Buying Advice

Purchasing CPR’d Hawaii Real Estate

Condominium Property Regimes, more commonly known as a CPR, have become a common term when it comes to Hawaii real estate. The first step is to understand what a CPR actually is. Secondly, you need to ask yourself what you value in terms of owning real estate.

CPR unit we listed

Do You Plan on Expanding the House?

If you plan on expanding the house, you need to make sure you will be purchasing the A unit. The A unit is the parent or less hindered home or lot, not the cottage portion of the CPR. The A unit is only restricted to whatever laws or CC&R’s state as far as size, height, and so forth. The B unit (depending on lot size and zoning) can only be 1,000 sqft of living space at the largest. You will need to consider lot size, setbacks, water fixtures, sewer systems, etc, but overall the A portion is less restricted.

Are CPR’s Hard to Resell?

One way to measure the resell of a property is absorption. On average only .5 CPR’s sell a month vs 4.5 on a non CPR unit in Haiku. The average days on market for a CPR’d parcel in Haiku is 113 vs a non CPR at 151 days. This could be due to the lower price point and more competition.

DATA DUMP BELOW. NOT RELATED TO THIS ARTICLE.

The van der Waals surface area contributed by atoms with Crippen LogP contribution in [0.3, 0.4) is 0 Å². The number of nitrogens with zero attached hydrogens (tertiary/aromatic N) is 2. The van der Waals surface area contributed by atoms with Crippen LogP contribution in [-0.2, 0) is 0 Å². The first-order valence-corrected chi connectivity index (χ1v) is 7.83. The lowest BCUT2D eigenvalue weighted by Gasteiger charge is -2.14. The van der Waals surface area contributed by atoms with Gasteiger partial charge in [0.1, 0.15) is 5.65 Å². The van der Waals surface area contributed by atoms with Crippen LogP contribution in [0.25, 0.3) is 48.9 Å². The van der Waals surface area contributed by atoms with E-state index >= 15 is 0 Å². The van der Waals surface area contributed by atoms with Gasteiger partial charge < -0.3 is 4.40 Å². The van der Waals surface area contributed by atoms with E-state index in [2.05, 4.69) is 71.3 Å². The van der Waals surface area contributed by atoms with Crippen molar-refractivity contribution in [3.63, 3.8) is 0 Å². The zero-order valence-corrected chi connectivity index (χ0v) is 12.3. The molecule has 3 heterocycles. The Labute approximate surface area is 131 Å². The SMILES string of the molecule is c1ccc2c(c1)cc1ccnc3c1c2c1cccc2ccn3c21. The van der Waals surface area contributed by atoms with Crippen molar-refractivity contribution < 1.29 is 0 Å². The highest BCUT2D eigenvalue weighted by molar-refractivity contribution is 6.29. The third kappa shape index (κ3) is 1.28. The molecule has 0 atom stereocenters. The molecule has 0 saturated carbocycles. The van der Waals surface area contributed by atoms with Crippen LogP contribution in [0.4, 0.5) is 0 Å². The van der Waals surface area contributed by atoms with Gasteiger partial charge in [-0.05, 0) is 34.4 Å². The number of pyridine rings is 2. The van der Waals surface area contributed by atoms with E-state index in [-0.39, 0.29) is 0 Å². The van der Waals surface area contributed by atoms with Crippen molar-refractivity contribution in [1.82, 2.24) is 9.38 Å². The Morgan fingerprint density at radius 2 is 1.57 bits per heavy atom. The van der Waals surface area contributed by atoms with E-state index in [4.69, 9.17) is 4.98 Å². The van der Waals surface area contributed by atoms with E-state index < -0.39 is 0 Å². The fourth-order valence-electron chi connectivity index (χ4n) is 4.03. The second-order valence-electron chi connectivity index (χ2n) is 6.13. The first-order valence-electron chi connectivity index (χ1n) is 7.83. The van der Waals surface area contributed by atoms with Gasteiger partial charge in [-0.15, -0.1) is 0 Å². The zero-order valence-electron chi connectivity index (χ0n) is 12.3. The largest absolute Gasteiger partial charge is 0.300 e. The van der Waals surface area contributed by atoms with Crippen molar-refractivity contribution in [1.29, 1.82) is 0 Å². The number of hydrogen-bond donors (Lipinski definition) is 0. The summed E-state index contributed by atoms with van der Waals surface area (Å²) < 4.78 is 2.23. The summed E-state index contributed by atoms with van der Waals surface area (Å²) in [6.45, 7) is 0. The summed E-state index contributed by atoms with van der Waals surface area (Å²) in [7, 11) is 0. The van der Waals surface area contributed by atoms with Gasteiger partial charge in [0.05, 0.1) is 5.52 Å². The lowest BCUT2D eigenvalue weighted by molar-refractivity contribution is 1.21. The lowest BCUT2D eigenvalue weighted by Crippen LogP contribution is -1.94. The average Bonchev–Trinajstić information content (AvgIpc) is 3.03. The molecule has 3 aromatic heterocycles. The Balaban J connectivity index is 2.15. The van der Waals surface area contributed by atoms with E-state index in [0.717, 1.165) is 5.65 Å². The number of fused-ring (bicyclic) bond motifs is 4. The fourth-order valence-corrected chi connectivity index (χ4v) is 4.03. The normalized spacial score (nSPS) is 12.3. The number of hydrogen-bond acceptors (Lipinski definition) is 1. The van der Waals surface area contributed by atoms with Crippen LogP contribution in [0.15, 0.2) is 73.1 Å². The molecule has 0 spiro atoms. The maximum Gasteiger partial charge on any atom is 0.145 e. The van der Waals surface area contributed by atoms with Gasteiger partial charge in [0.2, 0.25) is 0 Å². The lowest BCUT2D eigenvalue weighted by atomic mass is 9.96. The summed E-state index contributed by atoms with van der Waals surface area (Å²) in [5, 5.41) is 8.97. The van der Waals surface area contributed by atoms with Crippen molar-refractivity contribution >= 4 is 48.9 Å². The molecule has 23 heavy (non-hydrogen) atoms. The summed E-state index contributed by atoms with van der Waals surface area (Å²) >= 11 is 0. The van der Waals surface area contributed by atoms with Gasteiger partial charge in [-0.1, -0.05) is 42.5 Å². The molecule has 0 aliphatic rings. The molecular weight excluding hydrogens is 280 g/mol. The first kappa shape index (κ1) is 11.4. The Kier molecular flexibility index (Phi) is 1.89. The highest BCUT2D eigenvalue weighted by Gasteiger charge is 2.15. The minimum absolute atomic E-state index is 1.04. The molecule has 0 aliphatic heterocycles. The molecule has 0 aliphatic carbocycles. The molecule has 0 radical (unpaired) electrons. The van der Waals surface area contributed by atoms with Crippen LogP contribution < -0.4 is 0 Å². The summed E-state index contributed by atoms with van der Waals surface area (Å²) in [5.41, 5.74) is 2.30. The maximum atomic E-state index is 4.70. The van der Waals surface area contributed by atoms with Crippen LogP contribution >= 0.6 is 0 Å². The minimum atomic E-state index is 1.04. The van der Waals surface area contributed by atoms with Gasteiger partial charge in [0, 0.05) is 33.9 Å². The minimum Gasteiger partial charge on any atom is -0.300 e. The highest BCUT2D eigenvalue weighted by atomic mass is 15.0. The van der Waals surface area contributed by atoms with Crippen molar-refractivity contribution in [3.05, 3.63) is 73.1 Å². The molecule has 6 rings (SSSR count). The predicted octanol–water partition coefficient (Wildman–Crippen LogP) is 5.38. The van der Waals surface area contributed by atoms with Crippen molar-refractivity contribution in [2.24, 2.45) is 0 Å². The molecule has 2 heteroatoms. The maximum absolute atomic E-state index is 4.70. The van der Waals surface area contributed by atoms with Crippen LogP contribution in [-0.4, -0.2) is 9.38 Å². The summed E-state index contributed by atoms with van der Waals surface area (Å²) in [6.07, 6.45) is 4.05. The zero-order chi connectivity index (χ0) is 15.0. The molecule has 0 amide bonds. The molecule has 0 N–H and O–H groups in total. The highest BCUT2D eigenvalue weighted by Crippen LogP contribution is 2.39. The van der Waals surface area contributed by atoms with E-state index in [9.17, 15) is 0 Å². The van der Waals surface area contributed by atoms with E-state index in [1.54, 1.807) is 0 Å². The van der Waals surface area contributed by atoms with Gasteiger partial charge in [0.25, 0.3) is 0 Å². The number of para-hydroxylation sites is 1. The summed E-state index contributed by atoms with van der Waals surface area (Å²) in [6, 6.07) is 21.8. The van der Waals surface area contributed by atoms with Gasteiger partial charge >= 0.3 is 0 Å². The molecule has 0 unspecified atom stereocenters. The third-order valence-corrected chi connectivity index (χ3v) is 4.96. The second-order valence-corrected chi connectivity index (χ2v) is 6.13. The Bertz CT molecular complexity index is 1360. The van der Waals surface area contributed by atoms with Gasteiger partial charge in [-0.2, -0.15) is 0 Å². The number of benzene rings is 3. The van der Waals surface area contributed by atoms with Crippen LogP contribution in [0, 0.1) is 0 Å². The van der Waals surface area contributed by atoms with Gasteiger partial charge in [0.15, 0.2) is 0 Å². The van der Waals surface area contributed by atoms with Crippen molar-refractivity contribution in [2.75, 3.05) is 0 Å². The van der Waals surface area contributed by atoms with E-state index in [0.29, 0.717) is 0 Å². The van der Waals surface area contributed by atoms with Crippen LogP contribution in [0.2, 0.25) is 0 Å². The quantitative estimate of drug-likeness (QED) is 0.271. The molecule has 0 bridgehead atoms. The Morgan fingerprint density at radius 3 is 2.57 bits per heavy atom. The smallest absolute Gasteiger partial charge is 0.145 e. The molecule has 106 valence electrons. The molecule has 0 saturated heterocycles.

Additionally, CPR’s are technically encumbered. This also decreases the amount of interested buyers, which decreases value. If a non CPR’d and CPR’d lot of the same size and quality are available for the same price, which one would you choose? Depending on the zoning restrictions, you have many more options with the non CPR’d lot. If you own the B unit, you can only build out to 1,000 sqft, which limits the buyer pool once more.

Another factor to consider is the permitting process. If your partner in the CPR (owner of A unit if you own B, or vice versa) does not pull a permit for an improvement and you go to get a permit, you will not be granted that permit until theirs is closed.

Benefits of a CPR

There are benefits to a CPR. Are you wanting your property to pass to multiple children? Go for it, create a CPR from your house and cottage to pass along. A large concern for home buyers is that their neighbor might block their view with future buildings. If you buy a CPR that is already built out, the density and locations are set. Knowing that there are restrictions with a CPR is most often considered in the listing price. With that said, if a buyer is less concerned about restrictions on building and more concerned about finishes and quality, a CPR could get them a better finish for less money. The first key is to see what the subject lot is zoned, then you can go through all of your options for the highest and best use. Give me a call and we can find what fits your needs.

Tim Stice

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Peter Arnold

January 11, 2018

Great article Tim

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